The Centers for Medicare & Medi­­caid Services (CMS) has coordinated federal working groups around emergency preparedness and a Survey & Certification Emergency Preparedness Stake­holder Communication Forum. These actions have helped CMS gather and develop response re­sources, which include Emergency Preparedness Checklists for long-term-care providers, for people living in long-term-care facilities and their families and ombudsmen, as well as for people with medical needs living at home. CMS also es­tablished websites on emergency preparedness, which provided additional guidance for state sur­vey agencies and healthcare providers. But has this all been enough?
Despite the efforts at federal, state and local levels following Hurricane Katrina, the Office of Inspector General (OIG) found that among twenty-four nursing homes that experienced natu­ral disasters between 2007 and 2010, many problems persisted in these facilities’ nursing home emergency preparedness. The problems included lack of collaboration with local emergency man­agement, unreliable trans­portation contracts and lack of relevant information in emergency plans.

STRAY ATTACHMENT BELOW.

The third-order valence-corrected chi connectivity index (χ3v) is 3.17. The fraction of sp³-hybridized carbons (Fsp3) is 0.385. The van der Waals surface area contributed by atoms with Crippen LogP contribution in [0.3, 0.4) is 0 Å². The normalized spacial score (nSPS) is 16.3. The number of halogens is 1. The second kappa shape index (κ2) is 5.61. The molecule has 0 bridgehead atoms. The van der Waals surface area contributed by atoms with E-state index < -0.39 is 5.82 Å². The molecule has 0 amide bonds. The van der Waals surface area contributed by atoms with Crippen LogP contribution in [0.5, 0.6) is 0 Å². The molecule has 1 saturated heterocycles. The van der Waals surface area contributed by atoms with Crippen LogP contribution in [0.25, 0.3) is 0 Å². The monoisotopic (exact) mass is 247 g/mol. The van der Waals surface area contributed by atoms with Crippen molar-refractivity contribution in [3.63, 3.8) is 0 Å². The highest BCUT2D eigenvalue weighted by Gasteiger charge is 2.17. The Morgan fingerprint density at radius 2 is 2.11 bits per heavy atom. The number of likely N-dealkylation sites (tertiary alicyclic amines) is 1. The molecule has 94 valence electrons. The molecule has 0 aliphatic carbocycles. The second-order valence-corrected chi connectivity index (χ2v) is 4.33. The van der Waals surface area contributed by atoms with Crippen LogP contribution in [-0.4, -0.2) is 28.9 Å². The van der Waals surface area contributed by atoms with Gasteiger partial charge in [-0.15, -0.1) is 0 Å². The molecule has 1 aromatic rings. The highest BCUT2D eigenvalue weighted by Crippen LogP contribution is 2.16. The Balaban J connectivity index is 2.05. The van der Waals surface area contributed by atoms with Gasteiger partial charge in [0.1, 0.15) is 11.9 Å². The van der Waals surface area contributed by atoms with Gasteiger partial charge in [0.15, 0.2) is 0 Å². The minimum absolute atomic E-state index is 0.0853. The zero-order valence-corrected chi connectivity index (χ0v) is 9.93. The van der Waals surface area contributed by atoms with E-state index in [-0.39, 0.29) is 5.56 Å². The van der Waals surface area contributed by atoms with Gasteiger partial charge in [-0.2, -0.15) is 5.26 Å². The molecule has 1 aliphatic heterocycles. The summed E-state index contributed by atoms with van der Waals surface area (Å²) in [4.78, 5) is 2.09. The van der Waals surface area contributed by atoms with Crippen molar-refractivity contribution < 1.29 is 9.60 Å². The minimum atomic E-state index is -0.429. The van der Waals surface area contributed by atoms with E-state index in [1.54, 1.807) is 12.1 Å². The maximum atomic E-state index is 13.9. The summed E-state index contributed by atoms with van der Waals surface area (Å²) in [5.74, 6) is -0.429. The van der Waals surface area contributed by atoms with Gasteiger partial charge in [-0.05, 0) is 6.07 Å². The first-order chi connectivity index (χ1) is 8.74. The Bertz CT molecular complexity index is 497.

New Rules, but Concerns Remain
The OIG recommended publishing new rules with specific requirements for emergency plans and train­ing, updated guidance on compliance with emergency plans and increased use of the CMS checklists. As a result of these recommendations, CMS wrote more comprehensive rules around emergency preparedness, and issued them in 2016. And, in 2015, the Administration for Community Liv­ing came up with model policies and procedures for long-term-care ombudsman programs for emer­gency preparedness.